Big Citizenship: How Pragmatic Idealism Can Bring Out the Best in America

Alan Khazei is a heckuva guy. In 1988, he co-founded City Year, a privately funded domestic service organization that lead directly to the establishment of AmeriCorps. When AmeriCorps was threatened out of existence by budget cuts in 2003, Khazei spearheaded the drive to save it. Today he runs Be the Change, Inc., a group that “creates national public awareness campaigns to build momentum for citizen service as a practical solution to problems facing our communities and our country.” A better-intentioned guy would be hard to find. Alan Khazei is also a politician.

Living in the End Times

Reading Slavoj Žižek for the first time is not unlike being stuck on a bar stool next to a slightly inebriated, repentant MBA who just read a Karl Marx biography and thinks he has the world figured out. An aside about the deeper meaning of 3:10 to Yuma, a diatribe against Slovenia’s failure as a communist state, and praise of the five stages of grief seem like disconnected nonsense unless taken as a larger, comprehensive analysis of the failure of global capitalism. After a while, you’re either also drunk or so bewildered by the onslaught of information that you begin to see the reason behind this grizzled young man’s ramblings. Now just imagine that this is one of the most gifted living intellectuals.

Un/common Cultures: Racism and the Rearticulation of Cultural Difference

In a book about race, class and cultural differences, the author argues that a global common culture focused on human rights may be emerging. Proving an excellent example of the gulf between academics and activists, research and experience, the book’s reader strains through reams of multi-syllable words, only to confront a mass of contradictions and confusions, statements unsupported by facts or logic, and conclusions that are unfair or just plain wrong. The author analyzes race and caste and claims that we are reminded daily that we live in a post-racial world.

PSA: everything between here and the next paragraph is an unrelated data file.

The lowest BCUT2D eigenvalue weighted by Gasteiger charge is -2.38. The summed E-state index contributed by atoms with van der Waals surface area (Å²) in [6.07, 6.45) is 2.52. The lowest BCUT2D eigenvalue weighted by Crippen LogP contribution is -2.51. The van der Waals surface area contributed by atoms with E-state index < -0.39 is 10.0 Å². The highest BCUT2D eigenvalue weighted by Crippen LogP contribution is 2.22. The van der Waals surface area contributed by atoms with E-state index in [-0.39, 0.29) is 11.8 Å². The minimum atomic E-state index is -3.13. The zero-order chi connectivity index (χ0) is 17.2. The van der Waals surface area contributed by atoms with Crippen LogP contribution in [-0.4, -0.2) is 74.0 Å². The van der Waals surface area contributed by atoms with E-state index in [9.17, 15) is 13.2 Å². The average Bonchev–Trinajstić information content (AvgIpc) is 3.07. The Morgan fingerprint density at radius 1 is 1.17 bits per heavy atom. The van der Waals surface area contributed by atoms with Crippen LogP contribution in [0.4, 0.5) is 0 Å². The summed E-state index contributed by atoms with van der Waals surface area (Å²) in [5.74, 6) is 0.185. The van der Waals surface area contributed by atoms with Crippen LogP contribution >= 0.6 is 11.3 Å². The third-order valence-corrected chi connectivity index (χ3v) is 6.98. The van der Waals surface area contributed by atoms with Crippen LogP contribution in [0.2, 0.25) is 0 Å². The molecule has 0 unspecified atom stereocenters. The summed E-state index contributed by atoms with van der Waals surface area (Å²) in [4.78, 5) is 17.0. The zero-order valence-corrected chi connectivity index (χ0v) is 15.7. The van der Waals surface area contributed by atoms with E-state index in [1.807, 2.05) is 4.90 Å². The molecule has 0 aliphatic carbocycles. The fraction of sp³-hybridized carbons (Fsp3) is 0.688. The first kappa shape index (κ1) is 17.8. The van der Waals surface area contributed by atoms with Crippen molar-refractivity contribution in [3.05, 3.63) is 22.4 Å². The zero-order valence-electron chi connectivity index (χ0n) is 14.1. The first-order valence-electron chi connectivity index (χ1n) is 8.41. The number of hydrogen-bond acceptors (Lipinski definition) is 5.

Cover Me: A Health Insurance Memoir

If you suspect that your experiences alone put the hell in healthcare, then Cover Me by Sonya Huber is the memoir for you. By the age of thirty-three, Huber had already endured eleven gaps in healthcare coverage, and had also been sent to collections for medical debt multiple times. She became an expert at scavenging for alternatives and at squeezing every drop of blood from the recalcitrant turnip that is the US healthcare system.